I’ve loved this tree since we moved in here – I’ve photographed it repeatedly, watched it change with every season, looked out at it through rain, sun, mist and hail, stood under its cool umbrella of leaves on hot days, raked up its leaves in autumn, and pulled out the hundreds of tiny seedlings that grow from its seeds in spring. I was desperately trying to be alright with losing it and I kept thinking of the haiku by Mizuta Hasahide:
Barn’s burnt down – now I can see the moon.
It was helping, but only a little. However, just when I thought things were going too far for it to be just a pruning operation, they stopped, and I felt the tension drain away. The tree isn’t quite as lovely a shape as it was before, but it’s still stunningly beautiful, and the bonus is that there’s now so much more light in that part of the garden than there was before. My tree wasn’t chopped down in the end, but I can see the moon a little better now.
I’ve been playing this week, which is something I don’t do nearly often enough. I’ve tried taking photos using intentional camera movement before, but always as a bit of an afterthought. They’re not easy to do well, but I got one or two that I liked one day, by chance, and that gave me the idea to try this technique in a more deliberate way. This is the image that started the whole thing:
The flower beds at the entrance to Newark Cemetery are a riot of colour, but too regimented to be interesting to me in their natural state. I moved the camera horizontally for this shot, and it worked pretty well. When I converted the RAW file, I remembered that I could move the Clarity slider in the opposite direction to normal, to smooth and blend the colours, and this turned out to be surprisingly effective.
Using the same technique transformed this image into an abstract blaze of summer colour:
Today I took a walk round the garden to see what else I could come up with. The two previous images were created just by using a small aperture/slow shutter speed, but this time I armed myself with a Polaroid filter, which cuts down quite a bit of light (therefore giving a slower shutter speed), and intensifies colours. Although not a sunny day, the light proved too bright for even this to give me long enough shutter speeds so I dug out something I’ve had for ages but never really used – a ten-stop filter. It’s quite nifty – it screws onto the end of the lens and you can then twist it to increase or decrease the light coming in.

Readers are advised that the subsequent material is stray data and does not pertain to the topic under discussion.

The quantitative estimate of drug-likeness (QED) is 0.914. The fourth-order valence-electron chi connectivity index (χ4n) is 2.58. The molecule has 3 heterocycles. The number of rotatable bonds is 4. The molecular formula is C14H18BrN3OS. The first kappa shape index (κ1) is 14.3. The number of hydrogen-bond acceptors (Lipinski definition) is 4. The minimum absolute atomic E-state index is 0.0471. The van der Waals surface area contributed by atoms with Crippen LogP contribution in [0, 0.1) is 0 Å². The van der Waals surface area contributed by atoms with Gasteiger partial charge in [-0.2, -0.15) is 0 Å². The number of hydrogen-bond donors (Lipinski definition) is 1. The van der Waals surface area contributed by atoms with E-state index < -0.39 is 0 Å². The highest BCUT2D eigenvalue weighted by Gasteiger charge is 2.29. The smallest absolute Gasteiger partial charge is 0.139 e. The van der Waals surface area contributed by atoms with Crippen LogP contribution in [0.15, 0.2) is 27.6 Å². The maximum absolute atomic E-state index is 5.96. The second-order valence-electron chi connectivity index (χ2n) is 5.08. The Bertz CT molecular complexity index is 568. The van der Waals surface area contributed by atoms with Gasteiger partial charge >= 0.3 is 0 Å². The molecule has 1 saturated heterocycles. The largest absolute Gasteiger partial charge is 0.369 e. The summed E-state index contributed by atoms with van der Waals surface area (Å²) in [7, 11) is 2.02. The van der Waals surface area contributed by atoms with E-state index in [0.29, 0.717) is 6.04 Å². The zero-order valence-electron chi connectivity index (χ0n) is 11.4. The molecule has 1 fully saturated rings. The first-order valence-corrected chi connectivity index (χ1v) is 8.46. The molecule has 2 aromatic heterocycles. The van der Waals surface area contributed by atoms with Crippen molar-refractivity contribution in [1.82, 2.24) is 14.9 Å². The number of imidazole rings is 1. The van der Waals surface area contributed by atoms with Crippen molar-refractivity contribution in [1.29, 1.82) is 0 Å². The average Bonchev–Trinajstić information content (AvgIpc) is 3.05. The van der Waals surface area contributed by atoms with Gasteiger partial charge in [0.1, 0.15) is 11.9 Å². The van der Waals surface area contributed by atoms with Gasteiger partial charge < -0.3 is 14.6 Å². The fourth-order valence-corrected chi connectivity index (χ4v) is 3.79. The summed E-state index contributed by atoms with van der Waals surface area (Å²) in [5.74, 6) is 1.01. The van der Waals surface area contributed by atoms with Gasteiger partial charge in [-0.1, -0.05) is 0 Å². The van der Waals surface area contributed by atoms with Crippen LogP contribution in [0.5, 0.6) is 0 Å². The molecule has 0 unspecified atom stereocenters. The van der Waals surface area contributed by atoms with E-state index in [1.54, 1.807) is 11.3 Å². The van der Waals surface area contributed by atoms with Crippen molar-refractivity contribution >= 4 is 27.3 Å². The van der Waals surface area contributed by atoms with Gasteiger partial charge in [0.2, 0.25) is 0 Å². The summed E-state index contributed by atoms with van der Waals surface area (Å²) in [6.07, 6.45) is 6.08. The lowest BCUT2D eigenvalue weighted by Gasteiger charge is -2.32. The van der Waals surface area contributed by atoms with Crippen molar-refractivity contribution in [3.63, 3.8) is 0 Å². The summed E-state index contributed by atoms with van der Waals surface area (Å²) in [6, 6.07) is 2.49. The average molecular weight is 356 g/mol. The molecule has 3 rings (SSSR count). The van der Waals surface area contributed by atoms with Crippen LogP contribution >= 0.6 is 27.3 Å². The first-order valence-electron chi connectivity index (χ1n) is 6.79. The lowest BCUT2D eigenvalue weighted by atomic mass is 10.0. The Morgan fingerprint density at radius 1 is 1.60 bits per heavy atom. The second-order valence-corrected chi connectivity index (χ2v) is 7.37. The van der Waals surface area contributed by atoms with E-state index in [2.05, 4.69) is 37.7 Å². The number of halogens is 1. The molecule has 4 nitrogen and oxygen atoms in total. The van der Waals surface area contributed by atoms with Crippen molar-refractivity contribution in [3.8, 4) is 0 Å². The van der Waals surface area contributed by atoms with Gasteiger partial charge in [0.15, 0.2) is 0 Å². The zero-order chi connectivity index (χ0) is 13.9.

The results were pretty mixed and I deleted lots of the resulting pics. It’s not easy to get this right and it takes quite a bit of experimentation to find just the right shutter speed and movement to give a good result. I’ll put some of the more successful images at the end, but before I do that let me pass on what I learned:
Movement: generally speaking it’s best to move the camera in the direction of the dominant lines in the image. Eg, trees usually look best when you move the camera vertically up or down, and sea or open country if you move horizontally. However, I found that the flowers in close up demanded something different. Straight lines didn’t work very well, even diagonal ones, so I tried moving in circles – you can see the effect in one of the images underneath. This was better but still not quite what I wanted. In the end I found that jiggling the camera had the best effect – imagine you’re freezing cold and shaking and shivering and that’s the movement you make.
Shutter speed: it’s impossible to give hard and fast rules on this because it will vary so much depending on the lighting, but most things seemed to come out best at around 1.5 seconds. If your shutter speed is longer and you move more, you risk losing all shape and form and ending up with pure colour – it can be nice, but I wanted a little more definition. If your shutter speed is too fast, there isn’t enough time to make sufficient movement. The best combination was a longish shutter speed (approx 1.5 secs) combined with quite slow but definite movements. Moving slowly worked much better than moving fast.
Aperture/ISO: obviously the aperture needs to be small to increase the shutter speed. Most of the time I found f22-f29 about right and because this gives you considerable depth of field, it allows for some definition in the image, too. ISO was kept as low as possible – ie, ISO 100 – again, to reduce shutter speed.
Filters: to get the shutter speed slow enough, I first tried a Polaroid filter – which reduces the light by two stops – and then a 10-stop filter. The 10-stop filter was much better for this as I could simply twist it to increase/decrease the effect and watch the shutter speed change till it hit the right number.
Composition: this was quite difficult – probably the most difficult part of the whole thing. I cropped most of these images into squares because at full size they included areas that spoiled the overall effect. To get enough movement blur, you need to move beyond the edge of your normal framing and that means you tend to end up with bits you don’t want.
Colour: these images are all about colour – none of them would work at all if you took the colour away. That’s not surprising, really, as colour is always what interests me most. However, I think you could work this technique by concentrating on texture rather than colour if you wanted to go down that route.